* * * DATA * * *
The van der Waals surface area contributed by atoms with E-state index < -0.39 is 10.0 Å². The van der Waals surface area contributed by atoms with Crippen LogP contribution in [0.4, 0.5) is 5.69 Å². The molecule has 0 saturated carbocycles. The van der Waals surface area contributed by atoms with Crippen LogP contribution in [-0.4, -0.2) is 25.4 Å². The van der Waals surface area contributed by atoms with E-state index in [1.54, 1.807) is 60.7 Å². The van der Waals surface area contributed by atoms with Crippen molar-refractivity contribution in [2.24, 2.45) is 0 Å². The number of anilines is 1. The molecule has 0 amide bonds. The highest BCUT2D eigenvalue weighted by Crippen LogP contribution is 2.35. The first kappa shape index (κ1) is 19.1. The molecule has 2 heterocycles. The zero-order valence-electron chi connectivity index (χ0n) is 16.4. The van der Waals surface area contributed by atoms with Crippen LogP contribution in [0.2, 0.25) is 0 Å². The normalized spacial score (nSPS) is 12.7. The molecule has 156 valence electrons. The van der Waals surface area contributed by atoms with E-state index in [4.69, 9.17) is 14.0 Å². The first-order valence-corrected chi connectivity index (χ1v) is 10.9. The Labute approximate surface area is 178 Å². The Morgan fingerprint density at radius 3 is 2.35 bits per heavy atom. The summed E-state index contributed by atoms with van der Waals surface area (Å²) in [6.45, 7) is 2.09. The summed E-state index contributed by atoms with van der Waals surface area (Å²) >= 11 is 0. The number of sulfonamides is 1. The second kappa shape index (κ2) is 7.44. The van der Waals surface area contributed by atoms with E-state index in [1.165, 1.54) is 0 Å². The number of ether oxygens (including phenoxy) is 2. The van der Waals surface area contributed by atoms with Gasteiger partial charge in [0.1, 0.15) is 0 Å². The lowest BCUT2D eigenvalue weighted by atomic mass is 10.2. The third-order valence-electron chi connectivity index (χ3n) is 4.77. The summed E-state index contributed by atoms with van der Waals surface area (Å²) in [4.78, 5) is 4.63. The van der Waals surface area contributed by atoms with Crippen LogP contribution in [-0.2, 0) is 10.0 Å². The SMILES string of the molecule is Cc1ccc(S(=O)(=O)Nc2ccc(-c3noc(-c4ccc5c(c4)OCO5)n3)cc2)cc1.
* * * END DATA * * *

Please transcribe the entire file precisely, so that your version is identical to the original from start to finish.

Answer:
The van der Waals surface area contributed by atoms with E-state index < -0.39 is 10.0 Å². The van der Waals surface area contributed by atoms with Crippen LogP contribution in [0.4, 0.5) is 5.69 Å². The molecule has 0 saturated carbocycles. The van der Waals surface area contributed by atoms with Crippen LogP contribution in [-0.4, -0.2) is 25.4 Å². The van der Waals surface area contributed by atoms with E-state index in [1.54, 1.807) is 60.7 Å². The van der Waals surface area contributed by atoms with Crippen molar-refractivity contribution in [2.24, 2.45) is 0 Å². The number of anilines is 1. The molecule has 0 amide bonds. The highest BCUT2D eigenvalue weighted by Crippen LogP contribution is 2.35. The first kappa shape index (κ1) is 19.1. The molecule has 2 heterocycles. The zero-order valence-electron chi connectivity index (χ0n) is 16.4. The van der Waals surface area contributed by atoms with Crippen LogP contribution in [0.2, 0.25) is 0 Å². The normalized spacial score (nSPS) is 12.7. The molecule has 156 valence electrons. The van der Waals surface area contributed by atoms with E-state index in [4.69, 9.17) is 14.0 Å². The first-order valence-corrected chi connectivity index (χ1v) is 10.9. The Labute approximate surface area is 178 Å². The Morgan fingerprint density at radius 3 is 2.35 bits per heavy atom. The summed E-state index contributed by atoms with van der Waals surface area (Å²) in [6.45, 7) is 2.09. The summed E-state index contributed by atoms with van der Waals surface area (Å²) >= 11 is 0. The number of sulfonamides is 1. The second kappa shape index (κ2) is 7.44. The van der Waals surface area contributed by atoms with E-state index in [1.165, 1.54) is 0 Å². The number of ether oxygens (including phenoxy) is 2. The van der Waals surface area contributed by atoms with Gasteiger partial charge in [0.1, 0.15) is 0 Å². The lowest BCUT2D eigenvalue weighted by atomic mass is 10.2. The third-order valence-electron chi connectivity index (χ3n) is 4.77. The summed E-state index contributed by atoms with van der Waals surface area (Å²) in [4.78, 5) is 4.63. The van der Waals surface area contributed by atoms with Crippen LogP contribution in [-0.2, 0) is 10.0 Å². The SMILES string of the molecule is Cc1ccc(S(=O)(=O)Nc2ccc(-c3noc(-c4ccc5c(c4)OCO5)n3)cc2)cc1.